The development of new drugs is slowing to a temporary standstill, according to medical research experts, who say harmonising Europe’s fragmented network of biobanks could help unclog the bottleneck.
Officials from the Biobanking and Biomolecular Resources Research Infrastructure (BBMRI) are in Brussels this week to discuss strengthening ties between biobanks in EU countries and developing uniform ethical and quality assurance procedures.
They said helping researchers to make more efficient use of blood and tissue samples stored in hospitals and laboratories could cut the cost of drug development and help produce targeted therapies for serious illnesses.
“If you look at the drug development scene right now, it has almost stagnated,” said Prof Eero Vuorio, from the University of Turku in Finland. “The fragmentation and lack of harmonised standards is one of the biggest bottlenecks we face in biomedical research.”
He said better diagnosis and more efficient clinical trials could unlock a new wave of advances in medical treatment.
According to Vuorio, who is executive director of the BBMRI, the pharmaceutical industry and academic researchers can use material stored in biobanks to help ensure that the right medicine is prescribed to patients, thus saving time and money.
“This is often referred to as personalised medicine. People are diagnosed better and they get more targeted treatment. This is one of the reasons biobanks will play a very important role in the development of drugs from a totally different perspective,” he said.
“It is also absolutely certain that if you can perform your efficacy studies on fewer patients, this is a major cost and time saver. Drugs will be developed faster and more efficiently.”
However, a range of barriers to harmonising biobank procedures in Europe remain, including ethical aspects of using tissue samples for research.
Vuorio said permission to use samples is generally not needed when blood samples are routinely taken during a medical diagnosis in hospitals.
However, for some collected samples, people are invited to give their informed consent for medical research, including storage in biobanks.
“These rules, unfortunately, are very different in different countries. We have essentially very similar data protection legislation but it is interpreted in different ways,” he said.
The OECD is currently preparing a document on human biobanks and genetic databases which Vuorio believes will have a strong impact on national legislation in the EU. The OECD guidelines are expected to include a strong focus on informed consent which would pave the way for common standards of how biobanks in Europe should collect material.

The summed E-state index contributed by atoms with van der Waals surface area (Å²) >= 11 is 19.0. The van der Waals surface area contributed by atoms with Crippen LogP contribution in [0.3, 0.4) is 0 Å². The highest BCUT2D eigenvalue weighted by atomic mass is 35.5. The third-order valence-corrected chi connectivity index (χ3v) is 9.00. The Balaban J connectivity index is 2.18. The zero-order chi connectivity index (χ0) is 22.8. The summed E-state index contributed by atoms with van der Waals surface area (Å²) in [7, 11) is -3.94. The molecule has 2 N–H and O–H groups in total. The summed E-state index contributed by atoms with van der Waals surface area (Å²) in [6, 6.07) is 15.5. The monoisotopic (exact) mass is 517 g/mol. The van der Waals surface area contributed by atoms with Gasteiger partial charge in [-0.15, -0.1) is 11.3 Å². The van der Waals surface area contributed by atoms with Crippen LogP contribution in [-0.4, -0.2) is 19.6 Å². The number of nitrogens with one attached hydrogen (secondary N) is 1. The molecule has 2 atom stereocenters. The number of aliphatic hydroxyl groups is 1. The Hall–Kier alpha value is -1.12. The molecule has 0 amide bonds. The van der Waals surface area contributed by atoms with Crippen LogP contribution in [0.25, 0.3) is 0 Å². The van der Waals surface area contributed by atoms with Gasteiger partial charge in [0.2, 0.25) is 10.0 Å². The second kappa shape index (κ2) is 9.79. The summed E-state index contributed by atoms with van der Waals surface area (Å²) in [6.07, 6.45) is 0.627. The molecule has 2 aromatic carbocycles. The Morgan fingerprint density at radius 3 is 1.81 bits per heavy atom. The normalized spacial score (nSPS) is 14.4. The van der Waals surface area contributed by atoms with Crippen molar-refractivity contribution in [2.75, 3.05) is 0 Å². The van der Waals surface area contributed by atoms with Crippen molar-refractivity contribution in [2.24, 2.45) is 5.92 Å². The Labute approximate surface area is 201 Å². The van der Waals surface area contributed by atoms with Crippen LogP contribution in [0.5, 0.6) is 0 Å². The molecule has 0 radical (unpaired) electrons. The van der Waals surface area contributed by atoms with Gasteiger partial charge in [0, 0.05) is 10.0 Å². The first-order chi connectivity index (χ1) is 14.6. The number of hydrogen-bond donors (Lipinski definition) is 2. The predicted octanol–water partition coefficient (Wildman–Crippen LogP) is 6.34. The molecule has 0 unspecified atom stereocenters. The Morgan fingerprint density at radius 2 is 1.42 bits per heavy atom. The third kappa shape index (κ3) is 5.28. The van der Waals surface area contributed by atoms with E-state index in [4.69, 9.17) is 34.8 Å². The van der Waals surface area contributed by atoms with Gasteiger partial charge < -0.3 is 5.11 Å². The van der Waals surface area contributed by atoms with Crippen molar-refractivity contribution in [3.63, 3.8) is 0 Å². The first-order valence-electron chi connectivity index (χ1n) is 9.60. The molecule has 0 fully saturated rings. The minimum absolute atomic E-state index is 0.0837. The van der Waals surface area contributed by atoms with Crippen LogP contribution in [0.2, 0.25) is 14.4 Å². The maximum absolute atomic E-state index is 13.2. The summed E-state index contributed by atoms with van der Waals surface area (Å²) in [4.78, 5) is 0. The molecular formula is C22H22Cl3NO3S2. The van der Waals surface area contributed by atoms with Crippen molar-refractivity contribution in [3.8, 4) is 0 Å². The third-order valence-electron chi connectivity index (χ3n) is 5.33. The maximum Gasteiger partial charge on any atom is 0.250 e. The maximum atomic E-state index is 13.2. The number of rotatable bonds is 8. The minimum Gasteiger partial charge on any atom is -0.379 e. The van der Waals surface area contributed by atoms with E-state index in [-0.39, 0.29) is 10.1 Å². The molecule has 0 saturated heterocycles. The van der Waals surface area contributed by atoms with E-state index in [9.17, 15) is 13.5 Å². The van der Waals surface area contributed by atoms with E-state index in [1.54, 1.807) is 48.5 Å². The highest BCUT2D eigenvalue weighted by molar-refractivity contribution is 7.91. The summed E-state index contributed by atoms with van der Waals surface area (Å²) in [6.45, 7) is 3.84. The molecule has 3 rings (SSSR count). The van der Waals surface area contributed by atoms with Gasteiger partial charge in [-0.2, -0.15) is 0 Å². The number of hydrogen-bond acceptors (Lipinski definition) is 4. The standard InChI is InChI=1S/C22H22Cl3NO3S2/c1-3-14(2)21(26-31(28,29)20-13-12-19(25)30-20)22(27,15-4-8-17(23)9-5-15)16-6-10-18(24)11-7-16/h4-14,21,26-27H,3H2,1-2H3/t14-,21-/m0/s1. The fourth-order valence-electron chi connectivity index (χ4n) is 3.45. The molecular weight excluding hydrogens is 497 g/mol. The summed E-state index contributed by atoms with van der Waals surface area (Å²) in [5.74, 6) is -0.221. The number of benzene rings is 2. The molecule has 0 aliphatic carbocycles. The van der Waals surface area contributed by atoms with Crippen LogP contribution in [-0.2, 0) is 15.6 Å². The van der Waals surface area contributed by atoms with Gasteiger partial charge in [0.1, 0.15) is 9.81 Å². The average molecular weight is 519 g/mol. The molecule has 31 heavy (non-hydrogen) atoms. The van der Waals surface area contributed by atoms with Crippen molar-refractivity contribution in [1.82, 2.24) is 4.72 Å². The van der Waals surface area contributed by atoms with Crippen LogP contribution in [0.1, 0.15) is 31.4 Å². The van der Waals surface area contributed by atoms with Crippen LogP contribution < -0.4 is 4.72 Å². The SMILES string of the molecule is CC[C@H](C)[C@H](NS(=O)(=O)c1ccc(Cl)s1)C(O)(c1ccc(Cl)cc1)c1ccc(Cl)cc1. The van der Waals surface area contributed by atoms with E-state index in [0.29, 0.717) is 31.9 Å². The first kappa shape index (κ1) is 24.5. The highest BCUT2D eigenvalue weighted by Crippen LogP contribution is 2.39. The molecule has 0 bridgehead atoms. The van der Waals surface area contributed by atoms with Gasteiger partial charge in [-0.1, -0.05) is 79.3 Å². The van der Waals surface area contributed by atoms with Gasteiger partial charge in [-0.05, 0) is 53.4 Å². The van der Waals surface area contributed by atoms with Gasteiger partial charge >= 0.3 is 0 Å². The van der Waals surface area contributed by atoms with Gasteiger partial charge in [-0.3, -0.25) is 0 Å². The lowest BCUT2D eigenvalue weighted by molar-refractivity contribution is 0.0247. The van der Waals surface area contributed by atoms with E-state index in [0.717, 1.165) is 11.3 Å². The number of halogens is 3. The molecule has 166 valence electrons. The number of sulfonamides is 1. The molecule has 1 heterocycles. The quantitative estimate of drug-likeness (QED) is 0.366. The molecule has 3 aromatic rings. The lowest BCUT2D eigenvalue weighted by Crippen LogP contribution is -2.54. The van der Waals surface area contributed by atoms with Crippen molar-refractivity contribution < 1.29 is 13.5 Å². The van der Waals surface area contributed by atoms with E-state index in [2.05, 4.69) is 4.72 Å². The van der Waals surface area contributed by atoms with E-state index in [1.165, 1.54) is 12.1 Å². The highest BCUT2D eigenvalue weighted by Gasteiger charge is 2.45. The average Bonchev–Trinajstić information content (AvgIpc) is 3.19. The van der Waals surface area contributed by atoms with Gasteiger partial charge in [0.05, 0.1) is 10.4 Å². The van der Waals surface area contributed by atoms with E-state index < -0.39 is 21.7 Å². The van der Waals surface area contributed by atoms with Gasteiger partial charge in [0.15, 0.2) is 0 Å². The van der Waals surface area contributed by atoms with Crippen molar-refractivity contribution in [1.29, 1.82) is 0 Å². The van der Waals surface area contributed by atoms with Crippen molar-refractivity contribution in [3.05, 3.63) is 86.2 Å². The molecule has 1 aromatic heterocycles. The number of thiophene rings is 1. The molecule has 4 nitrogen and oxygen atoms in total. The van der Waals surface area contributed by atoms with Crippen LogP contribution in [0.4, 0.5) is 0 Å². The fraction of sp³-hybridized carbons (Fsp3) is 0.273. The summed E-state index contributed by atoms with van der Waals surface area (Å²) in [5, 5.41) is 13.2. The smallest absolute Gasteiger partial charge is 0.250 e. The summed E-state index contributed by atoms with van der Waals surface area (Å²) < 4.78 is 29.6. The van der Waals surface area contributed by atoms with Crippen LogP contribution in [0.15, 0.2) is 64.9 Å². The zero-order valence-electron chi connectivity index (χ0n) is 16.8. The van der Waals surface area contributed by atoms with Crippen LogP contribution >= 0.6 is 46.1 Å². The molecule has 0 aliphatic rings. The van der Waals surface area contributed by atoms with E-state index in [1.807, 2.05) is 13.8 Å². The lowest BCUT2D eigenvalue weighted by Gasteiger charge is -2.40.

Prof. Kurt Zatloukal of the Medical University of Graz in Austria, who is the coordinator of the BBMRI, said local ethical committees will have an important role in deciding whether scientists will access information and tissue stored in biobanks.
“Informed consent is key for all biomedical research. You have to have informed consent for any research done on biological materials or analysis of medical data,” he said.
He said evidence-based protocols can be followed when harmonising quality standards but reaching consensus on ethical aspects of biomedical research is more complex.
“We have to accept that ethics has a close relationship to the cultural, historical and religious background of a country and there are differences across the EU. We want to see what the common denominators are and these can become the guiding principles,” Zatloukal said.
Access to public biobanks has also generated some debate with varying rules from country to country on whether commercial researchers should have access to public material.
The BBMRI said having industrial partners in international research projects is not ruled out but some countries are troubled by the prospect of pharmaceutical companies profiting from developments using biobanked tissue samples.
Vuorio said public biobanks have tended to provide industry with access to data rather than access to the samples. He said new treatments arising from research on such material could lead to new intellectual property and this may belong to the researchers rather than benefiting those who donated tissue, cells or blood.
“Although the samples are extremely valuable, people tend to forget that the samples don’t really contain IPR as such. The information derived from the samples is where the IRP arises,” Vuorio said.
The BBMRI has already completed a comprehensive review of existing technology and is hoping to improve interoperability between Europe’s biobanks.
Vuorio said Europe has considerable strength in this area and has an opportunity to make progress in a range of areas, including rare diseases.
“If you look at the traditions of systematically collecting samples and inviting the public to participate in collective studies, that is a northern European tradition. But Austria has the biggest biobank in Europe and there is genuine strength is all over,” he said.